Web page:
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Steve Reich: Phases, Patterns and Tapes

Steve Reich (Credit: Wonge Bergmann)
Steve Reich was born in New York on October 1936 and is one of the pioneering composers of American minimalist music along with La Monte Young, Terry Riley and Philip Glass. His work has influenced many composers, artists and music producers. His music often features a steady pulse and the repetition of a relatively small amount of melodic material. Some of his works have been remixed by electronic musicians.

After having studied music and composition, Reich worked with the San Francisco Tape Music Center, a group founded in 1962 to study and perform with tape music, with Terry Riley and Pauline Oliveros among others. Reich was also involved with the premiere of Riley's work In C, and suggested the use of the eighth note pulse, which is now standard in performances of this piece.

Reich used tape loops to create phasing patterns. His early composition It's Gonna Rain (1965) used a fragment of a sermon by a street preacher with multiple tape loops moving out of phase with one another. Come out (1966) used a spoken phrase on two channels initially played in unison, going out of sync, then splitting into four voices, then eight, until the words become unintelligible, remaining just the rhythmic and tonal patterns.

In 1967 Steve Reich translated this technique from recorded tape to performance with Piano Phase, a work for two pianos with only six pitches, repeating two melodic phrases, initially in unison, then at a slightly different speed to slowly shift out of phase with each other, until the two parts line up again, but one sixteenth note apart. The second player then resumes the previous tempo. This cycle of speeding up and then locking in continues throughout the piece several times. Violin Phase, also written in 1967, was built on a similar way, but here Reich introduced what he called resulting patterns: the interlocking of several shifted parts, all playing the same pattern, creates new patterns, taking the listener to an aural experience where he decides what he wants to hear each moment.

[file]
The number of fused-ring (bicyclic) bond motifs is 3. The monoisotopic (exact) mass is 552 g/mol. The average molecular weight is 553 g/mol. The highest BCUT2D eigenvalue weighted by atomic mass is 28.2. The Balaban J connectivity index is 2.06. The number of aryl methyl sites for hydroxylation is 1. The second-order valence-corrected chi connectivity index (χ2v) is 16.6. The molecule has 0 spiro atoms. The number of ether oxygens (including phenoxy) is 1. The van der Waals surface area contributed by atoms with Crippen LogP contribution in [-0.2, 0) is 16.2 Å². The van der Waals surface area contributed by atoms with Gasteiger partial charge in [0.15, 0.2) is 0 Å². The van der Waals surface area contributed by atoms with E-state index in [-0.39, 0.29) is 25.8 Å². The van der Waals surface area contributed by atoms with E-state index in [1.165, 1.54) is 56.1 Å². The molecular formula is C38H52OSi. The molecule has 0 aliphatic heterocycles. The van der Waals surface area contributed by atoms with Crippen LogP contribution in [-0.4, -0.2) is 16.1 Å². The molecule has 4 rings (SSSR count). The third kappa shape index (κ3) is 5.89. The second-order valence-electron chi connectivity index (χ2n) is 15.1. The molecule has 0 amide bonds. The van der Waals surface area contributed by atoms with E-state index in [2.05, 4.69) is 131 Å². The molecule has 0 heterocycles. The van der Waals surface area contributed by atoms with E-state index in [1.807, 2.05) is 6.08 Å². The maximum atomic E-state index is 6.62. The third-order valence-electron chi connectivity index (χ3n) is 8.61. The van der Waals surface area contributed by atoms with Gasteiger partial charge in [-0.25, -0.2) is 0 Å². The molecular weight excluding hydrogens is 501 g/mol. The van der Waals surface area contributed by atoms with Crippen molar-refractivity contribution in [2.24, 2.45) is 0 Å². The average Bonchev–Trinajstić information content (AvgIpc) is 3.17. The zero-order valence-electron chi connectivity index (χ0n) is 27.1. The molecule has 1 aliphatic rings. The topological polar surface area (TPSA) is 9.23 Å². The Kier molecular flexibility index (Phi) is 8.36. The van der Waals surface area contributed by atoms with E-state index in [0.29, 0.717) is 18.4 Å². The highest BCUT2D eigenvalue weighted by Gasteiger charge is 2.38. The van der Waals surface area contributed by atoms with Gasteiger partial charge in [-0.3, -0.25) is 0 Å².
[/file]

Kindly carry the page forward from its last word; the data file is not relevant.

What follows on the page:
Pendulum Music was composed in 1968 and revised in 1973. This piece is the result of the process of three or more microphones swinging back and forth as pendulums, suspended above the speakers by a cable. Feedback tones are created by a microphone nearing a speaker, and different lengths of cable swing at different speeds, producing phasing feedback tones.



Four Organs (1970) was made for four electronic organs and maraca, as a process of augmentation of an eleventh chord which increases in duration from an eighth note at the beginning to 200 beats at the end. First some notes are sustained after the chord, then some notes anticipate, until all the tones sound almost in sequence.

Drumming (1970-71), for percussion ensemble with female voices and piccolo, was composed by Reich after a visit to Ghana where he learned from the master drummer Gideon Alorwoyie. This work combines the phasing technique with rhythmic reductions (substituting beats for rests) and rhythmic constructions (substituting rests for beats), and resulting patterns can also be heard as a result of the combination of the phased patterns.

Clapping Music (1972) was written for two performers, one clapping a basic rhythm, a 12 eighth-note long phrase, all the time, and the other clapping the same pattern but shifting by one eight note every 12 bars, until both players are back in unison after 144 bars.